• Michelle Leduc Catlin

Where Was The Media?


Did you see all the media coverage of freedom rallies all over the world this weekend?
Yeah, me neither.
Thankfully, I was there.
So let me give you an inside scoop…

In a province weary with longterm lockdown, thousands of people (I heard one estimate of 15000 throughout the day here in Toronto) defied the rules and gathered outside the provincial parliament building.


This was the scene when we first arrived...


By the time we left, there were thousands behind us as well.

https://twitter.com/CrasTalk/status/1393687070338658308?s=20


There were people of all ages, all cultures, all persuasions.


There were home-made signs, beach balls, and Canadian flags.

Experienced demonstrators and first-timers.


An elderly man beside my husband and I was talking to a young couple.


“I’m a retired doctor and this is my first protest. I just had to be here.”


He couldn’t abide the lack of scientific rigour being used by our politicians and media.

He wasn’t the only one - and he wasn’t the only doctor.


The speakers included and represented doctors, frontline nurses, active and retired police officers, politicians, parents, and other concerned citizens.


I was there for 2 hours and didn’t see or hear all the speakers, but what I did hear was a concern about children’s suicide rates going up due to unscientific and unhealthy mandates. https://www.psychologytoday.com/us/blog/media-spotlight/202006/are-we-facing-post-covid-19-suicide-epidemic


I heard a concern about the defiance of science through lockdown policies that were never a part of the WHO pandemic guidelines and have already been proven not to work.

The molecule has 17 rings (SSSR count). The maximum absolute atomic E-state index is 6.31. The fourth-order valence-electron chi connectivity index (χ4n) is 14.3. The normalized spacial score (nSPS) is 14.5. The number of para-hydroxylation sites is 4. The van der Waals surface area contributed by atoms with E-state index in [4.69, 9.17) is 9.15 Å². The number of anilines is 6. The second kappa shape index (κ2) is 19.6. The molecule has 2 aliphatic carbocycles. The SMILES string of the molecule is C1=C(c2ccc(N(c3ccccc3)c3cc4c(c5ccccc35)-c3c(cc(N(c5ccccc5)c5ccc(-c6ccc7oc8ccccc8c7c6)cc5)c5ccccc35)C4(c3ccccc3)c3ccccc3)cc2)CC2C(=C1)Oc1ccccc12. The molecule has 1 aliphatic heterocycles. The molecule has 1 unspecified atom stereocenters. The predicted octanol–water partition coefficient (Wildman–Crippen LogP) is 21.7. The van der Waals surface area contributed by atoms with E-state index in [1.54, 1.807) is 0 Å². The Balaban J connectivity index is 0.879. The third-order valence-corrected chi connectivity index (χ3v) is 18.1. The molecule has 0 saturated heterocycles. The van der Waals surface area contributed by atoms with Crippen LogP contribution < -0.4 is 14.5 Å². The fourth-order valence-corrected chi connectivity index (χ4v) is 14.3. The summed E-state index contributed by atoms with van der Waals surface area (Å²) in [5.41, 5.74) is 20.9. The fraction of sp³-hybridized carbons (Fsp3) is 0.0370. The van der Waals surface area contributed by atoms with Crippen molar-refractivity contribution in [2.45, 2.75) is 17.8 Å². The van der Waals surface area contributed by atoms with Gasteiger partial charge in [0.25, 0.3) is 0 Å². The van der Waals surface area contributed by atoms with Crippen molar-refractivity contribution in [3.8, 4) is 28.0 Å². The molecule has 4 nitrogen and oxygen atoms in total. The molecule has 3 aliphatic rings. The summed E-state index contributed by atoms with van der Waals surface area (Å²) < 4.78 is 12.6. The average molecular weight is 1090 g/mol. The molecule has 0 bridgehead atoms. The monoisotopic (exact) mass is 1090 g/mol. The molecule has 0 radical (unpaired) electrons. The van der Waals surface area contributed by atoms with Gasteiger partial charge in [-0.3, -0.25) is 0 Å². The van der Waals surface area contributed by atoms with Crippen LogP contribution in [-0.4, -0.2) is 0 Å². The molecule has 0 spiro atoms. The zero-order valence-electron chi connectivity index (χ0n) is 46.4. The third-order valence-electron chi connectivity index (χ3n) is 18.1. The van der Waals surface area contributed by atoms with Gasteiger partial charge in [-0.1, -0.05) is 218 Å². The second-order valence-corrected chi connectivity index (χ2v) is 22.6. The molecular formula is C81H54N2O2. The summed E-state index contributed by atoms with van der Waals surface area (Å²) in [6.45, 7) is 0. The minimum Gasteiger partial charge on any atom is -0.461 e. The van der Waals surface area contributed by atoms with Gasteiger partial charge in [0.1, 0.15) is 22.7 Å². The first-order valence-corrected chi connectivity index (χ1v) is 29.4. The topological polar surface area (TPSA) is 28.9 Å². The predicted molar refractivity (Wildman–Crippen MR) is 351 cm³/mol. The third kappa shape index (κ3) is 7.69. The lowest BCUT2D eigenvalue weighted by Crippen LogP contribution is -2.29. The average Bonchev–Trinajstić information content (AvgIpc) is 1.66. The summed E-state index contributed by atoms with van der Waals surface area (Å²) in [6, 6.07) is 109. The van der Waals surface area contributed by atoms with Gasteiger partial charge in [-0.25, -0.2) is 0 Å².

https://www.aier.org/article/lockdowns-do-not-control-the-coronavirus-the-evidence/


I heard a concern about the lack of freedom and human rights being denied people through unconstitutional rules and policies - like media censorship.


When we first arrived, being in a crowd felt surreal.


I hadn’t been with and amongst people in so long, it was like visiting a foreign land.


I don’t think I’d realized how much a year of virtual solitude had impacted me.

It felt good and right to be with people.


It felt natural and healthy.


What didn’t feel right was the eery absence of media.


Despite thousands of people defying the rules, rallying at our legislative building, risking fines and arrest, not one media truck was there.


I saw no reporters that day.


I saw no news the next day.


Regardless of what we think about covid and the measures to deal with this disease, we must not be complacent about freedom and responsibility of the press.


If we are getting our information from the media, what is the consequence when they are MIA?


How can we form reasoned opinions, make real choices, or give informed consent?


It’s easy to feel frightened right now.


To dig into our camps around covid policies, politics, and opinions.


But we have an opportunity right now, too.


To find and focus on our common goals and values.


If we all stand up for freedom - of information, of speech, of assembly, of conscience, of person - we can use this crisis to move beyond our polarization and create a culture of openness and concern for the truth.


Perhaps then, the media will follow suit, claim its proper place in society, and show up.


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